Courage is the stuff of legends. Courage is what our heroes and heroines have in abundance. They go where mortals fear to tread. Courage seems consigned to the movie screens and those men and women who serve in uniforms. In history and contemporary culture, courage is dominated by the physical demonstration of the character trait.
From deeds in religious scriptures to the knight in shining armour in fairy tales to war heroes and the action person in the movies. All of them sacrificing their wellbeing, throwing asunder their personal needs to serve those less able to defend themselves from evil and tyranny.
From stories like The Hobbit entertaining us with the bravery of Bilbo Baggins to Han Solo in Star Wars flying his Millenium Falcon carrying out a daring mission and Harry Potter facing up to his nemesis Lord Voldemort. We as children and adults alike are engrossed and inspired by such stories.
"I learned that courage was not the absence of fear, but the triumph over it. The brave man is not he who does not feel afraid, but he who conquers that fear" — Nelson Mandela
Courage, however, is not merely manifested in physical feats of bravery. Courage has many facets, it is a kaleidoscope of colours, shades, and intensity of emotions. I am sure we all recall as teenagers having to pluck up the courage to ask that special person out on a date. How we felt the butterflies in our stomach, yet we felt strongly enough about that girl or boy to ask them out. If we see a car crash we would stop and help those in danger. When a natural disaster strikes people put their own lives at risk to save those trapped under damaged buildings, flooded vehicles or simply rescuing a child left in a car during a hot summers day.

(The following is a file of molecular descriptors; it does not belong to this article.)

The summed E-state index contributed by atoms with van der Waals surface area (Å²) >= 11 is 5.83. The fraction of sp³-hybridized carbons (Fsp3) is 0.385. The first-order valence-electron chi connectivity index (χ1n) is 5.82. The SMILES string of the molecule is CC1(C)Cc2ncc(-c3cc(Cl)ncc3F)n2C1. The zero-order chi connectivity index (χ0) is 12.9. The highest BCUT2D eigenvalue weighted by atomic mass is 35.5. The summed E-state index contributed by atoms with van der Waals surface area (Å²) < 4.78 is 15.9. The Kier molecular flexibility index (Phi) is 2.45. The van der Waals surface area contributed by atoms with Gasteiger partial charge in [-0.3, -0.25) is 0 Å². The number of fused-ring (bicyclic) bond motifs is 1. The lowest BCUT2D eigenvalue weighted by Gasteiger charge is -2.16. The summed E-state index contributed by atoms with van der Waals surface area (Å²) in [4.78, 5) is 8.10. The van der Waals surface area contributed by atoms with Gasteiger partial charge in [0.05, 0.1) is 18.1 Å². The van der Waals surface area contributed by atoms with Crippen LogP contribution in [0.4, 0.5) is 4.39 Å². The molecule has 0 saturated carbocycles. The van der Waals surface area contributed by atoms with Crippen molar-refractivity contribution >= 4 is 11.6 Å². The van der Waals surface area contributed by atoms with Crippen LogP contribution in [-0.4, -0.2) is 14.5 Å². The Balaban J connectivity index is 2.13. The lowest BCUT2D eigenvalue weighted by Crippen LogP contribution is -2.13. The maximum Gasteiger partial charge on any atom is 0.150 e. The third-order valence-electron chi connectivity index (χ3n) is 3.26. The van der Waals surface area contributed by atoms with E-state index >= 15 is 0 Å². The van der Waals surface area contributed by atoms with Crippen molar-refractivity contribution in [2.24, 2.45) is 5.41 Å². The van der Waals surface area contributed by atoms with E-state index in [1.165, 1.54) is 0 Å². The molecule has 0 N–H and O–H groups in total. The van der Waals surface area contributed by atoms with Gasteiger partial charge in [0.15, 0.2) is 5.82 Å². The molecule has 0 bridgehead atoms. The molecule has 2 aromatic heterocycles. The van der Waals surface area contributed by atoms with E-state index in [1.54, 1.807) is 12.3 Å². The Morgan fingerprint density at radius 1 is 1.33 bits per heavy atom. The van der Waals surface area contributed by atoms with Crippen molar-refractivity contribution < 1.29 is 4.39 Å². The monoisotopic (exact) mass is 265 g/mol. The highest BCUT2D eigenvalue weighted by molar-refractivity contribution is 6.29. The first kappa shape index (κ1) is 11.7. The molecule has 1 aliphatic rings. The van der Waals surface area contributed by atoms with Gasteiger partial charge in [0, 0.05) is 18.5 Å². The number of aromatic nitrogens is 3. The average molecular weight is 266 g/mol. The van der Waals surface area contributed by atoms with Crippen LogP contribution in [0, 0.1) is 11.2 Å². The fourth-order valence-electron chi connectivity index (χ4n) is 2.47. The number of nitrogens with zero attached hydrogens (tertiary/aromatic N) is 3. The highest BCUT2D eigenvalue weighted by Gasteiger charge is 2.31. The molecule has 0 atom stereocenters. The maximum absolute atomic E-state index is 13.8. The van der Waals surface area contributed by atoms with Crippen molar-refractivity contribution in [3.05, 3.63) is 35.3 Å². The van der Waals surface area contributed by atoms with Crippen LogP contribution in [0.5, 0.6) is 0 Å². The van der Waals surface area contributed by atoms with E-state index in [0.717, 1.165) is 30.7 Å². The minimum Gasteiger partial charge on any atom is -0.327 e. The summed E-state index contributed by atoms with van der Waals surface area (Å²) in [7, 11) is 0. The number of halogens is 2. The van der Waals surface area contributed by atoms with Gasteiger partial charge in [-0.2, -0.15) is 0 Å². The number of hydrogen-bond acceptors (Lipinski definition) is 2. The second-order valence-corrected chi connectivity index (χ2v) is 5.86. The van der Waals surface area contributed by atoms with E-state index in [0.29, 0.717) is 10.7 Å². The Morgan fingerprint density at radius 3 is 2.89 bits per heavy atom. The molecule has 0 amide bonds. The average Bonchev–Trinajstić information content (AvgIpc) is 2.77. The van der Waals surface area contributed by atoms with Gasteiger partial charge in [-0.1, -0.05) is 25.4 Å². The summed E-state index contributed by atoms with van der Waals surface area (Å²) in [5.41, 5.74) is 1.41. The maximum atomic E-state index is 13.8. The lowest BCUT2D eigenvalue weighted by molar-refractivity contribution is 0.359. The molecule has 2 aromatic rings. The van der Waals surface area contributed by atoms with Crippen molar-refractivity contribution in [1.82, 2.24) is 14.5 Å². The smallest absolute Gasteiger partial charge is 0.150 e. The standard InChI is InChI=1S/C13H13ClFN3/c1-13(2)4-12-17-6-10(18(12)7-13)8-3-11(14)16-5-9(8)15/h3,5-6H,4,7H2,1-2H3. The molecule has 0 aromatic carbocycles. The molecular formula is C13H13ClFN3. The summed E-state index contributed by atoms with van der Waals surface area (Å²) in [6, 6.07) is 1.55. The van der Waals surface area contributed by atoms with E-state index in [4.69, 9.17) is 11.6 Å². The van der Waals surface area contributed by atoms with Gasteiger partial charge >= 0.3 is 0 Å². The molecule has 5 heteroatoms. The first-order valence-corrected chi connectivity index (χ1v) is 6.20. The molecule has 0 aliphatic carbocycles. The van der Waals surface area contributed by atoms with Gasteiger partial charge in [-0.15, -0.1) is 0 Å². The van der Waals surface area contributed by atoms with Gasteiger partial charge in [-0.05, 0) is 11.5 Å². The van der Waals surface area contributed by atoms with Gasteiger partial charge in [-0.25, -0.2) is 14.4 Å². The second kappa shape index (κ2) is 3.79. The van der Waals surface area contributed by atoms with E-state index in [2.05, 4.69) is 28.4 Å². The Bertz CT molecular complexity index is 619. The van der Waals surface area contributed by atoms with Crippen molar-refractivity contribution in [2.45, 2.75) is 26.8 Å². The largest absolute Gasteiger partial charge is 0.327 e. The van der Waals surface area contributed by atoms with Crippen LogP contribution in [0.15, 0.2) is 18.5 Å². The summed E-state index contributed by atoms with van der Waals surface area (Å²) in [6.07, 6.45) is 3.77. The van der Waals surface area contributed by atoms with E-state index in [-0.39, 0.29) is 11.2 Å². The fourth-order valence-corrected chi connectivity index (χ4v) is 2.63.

Courage is so much more. Courage is the immigrants who decide to leave their homeland in search of a better life. Courage is the refugee who flees a war-torn country to shelter in a more safer environment. Courage is the parents' time immemorial doing their best to raise their children with whatever resources they have at their disposal. Courage is the visionary who risks financial ruin to start a business. Courage is limitless and is multi-faceted.
"And most important, have the courage to follow your heart and intuition. They somehow already know what you truly want to become. Everything else is secondary.” — Steve Jobs, Stanford commencement speech, June 2005
One form of courage that we see throughout history and even today is quite invisible in my view. It is the one that does not require great physical strength, it does not ask of us to jump into a burning building, but it requires something far more powerful from deep within us. It is the one form of courage that only we ourselves can hold us accountable for. I am talking about moral courage.
Traditionally we have identified moral courage with the giants of humanity who take up the gauntlet to bring about social justice. The likes of Nelson Mandela, Martin Luther King, Mahatma Gandhi and Susan B. Anthony of the Suffragette Movement among numerous others. Yet, everyone on this planet of ours has and will face some kind of predicament multiple times throughout their lives when they will be challenged and their moral courage will be called for.
What do I mean by moral courage? It is the situation in life when we are faced with a wrongdoing. It is when we can speak up for an injustice, expose a lie or whistle-blow a cover up. When faced with such dilemmas we may not face immediate physical danger but it could lead to it eventually. If we speak up we may lose our jobs, be ostracised by our peers and ultimately could face death. If we don't speak up then we go away with a hollowness in our hearts that eats away at us, knowing fully well that we did not have the guts to stand up to an act or words that were clearly wrong.
"From caring comes courage." — Lao Tzu
Take bullying whether it be at school, workplace or in a less formal situation, do we stand up to the perpetrator or do we acquiesce to only feel terrible in our private company?